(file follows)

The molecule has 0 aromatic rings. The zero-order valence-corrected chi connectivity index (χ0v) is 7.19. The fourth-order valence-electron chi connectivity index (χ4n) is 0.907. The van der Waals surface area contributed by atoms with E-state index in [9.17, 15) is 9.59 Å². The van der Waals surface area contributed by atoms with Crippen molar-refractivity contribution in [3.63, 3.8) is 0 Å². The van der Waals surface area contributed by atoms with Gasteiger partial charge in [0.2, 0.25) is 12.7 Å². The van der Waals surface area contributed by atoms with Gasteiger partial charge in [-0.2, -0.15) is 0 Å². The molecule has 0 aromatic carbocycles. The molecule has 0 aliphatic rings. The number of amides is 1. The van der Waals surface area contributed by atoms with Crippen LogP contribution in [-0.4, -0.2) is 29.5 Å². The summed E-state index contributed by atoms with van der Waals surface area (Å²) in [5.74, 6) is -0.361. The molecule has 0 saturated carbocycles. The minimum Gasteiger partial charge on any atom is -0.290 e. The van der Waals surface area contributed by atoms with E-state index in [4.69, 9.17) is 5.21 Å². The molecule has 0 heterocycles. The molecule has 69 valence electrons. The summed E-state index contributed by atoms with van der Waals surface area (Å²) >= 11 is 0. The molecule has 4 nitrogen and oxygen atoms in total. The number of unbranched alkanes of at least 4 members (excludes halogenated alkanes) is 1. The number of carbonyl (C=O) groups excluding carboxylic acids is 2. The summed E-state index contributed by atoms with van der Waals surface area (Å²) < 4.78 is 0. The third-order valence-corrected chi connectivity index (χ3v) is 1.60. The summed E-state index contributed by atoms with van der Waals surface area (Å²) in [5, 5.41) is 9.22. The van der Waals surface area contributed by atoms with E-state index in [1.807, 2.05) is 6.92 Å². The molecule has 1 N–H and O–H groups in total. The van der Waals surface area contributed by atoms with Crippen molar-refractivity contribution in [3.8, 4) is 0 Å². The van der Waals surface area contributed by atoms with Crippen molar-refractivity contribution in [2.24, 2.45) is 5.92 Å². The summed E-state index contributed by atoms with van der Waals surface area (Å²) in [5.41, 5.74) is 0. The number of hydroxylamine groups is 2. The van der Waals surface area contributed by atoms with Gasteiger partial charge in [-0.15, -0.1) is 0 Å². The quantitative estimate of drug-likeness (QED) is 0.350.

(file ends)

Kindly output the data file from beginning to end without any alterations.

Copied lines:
The molecule has 0 aromatic rings. The zero-order valence-corrected chi connectivity index (χ0v) is 7.19. The fourth-order valence-electron chi connectivity index (χ4n) is 0.907. The van der Waals surface area contributed by atoms with E-state index in [9.17, 15) is 9.59 Å². The van der Waals surface area contributed by atoms with Crippen molar-refractivity contribution in [3.63, 3.8) is 0 Å². The van der Waals surface area contributed by atoms with Gasteiger partial charge in [0.2, 0.25) is 12.7 Å². The van der Waals surface area contributed by atoms with Gasteiger partial charge in [-0.2, -0.15) is 0 Å². The molecule has 0 aromatic carbocycles. The molecule has 0 aliphatic rings. The number of amides is 1. The van der Waals surface area contributed by atoms with Crippen LogP contribution in [-0.4, -0.2) is 29.5 Å². The summed E-state index contributed by atoms with van der Waals surface area (Å²) in [5.74, 6) is -0.361. The molecule has 0 saturated carbocycles. The minimum Gasteiger partial charge on any atom is -0.290 e. The van der Waals surface area contributed by atoms with E-state index in [4.69, 9.17) is 5.21 Å². The molecule has 0 heterocycles. The molecule has 69 valence electrons. The summed E-state index contributed by atoms with van der Waals surface area (Å²) >= 11 is 0. The molecule has 4 nitrogen and oxygen atoms in total. The number of unbranched alkanes of at least 4 members (excludes halogenated alkanes) is 1. The number of carbonyl (C=O) groups excluding carboxylic acids is 2. The summed E-state index contributed by atoms with van der Waals surface area (Å²) < 4.78 is 0. The third-order valence-corrected chi connectivity index (χ3v) is 1.60. The summed E-state index contributed by atoms with van der Waals surface area (Å²) in [5, 5.41) is 9.22. The van der Waals surface area contributed by atoms with E-state index in [1.807, 2.05) is 6.92 Å². The molecule has 1 N–H and O–H groups in total. The van der Waals surface area contributed by atoms with Crippen molar-refractivity contribution in [3.8, 4) is 0 Å². The van der Waals surface area contributed by atoms with Crippen molar-refractivity contribution in [2.24, 2.45) is 5.92 Å². The summed E-state index contributed by atoms with van der Waals surface area (Å²) in [5.41, 5.74) is 0. The number of hydroxylamine groups is 2. The van der Waals surface area contributed by atoms with Gasteiger partial charge in [-0.15, -0.1) is 0 Å². The quantitative estimate of drug-likeness (QED) is 0.350.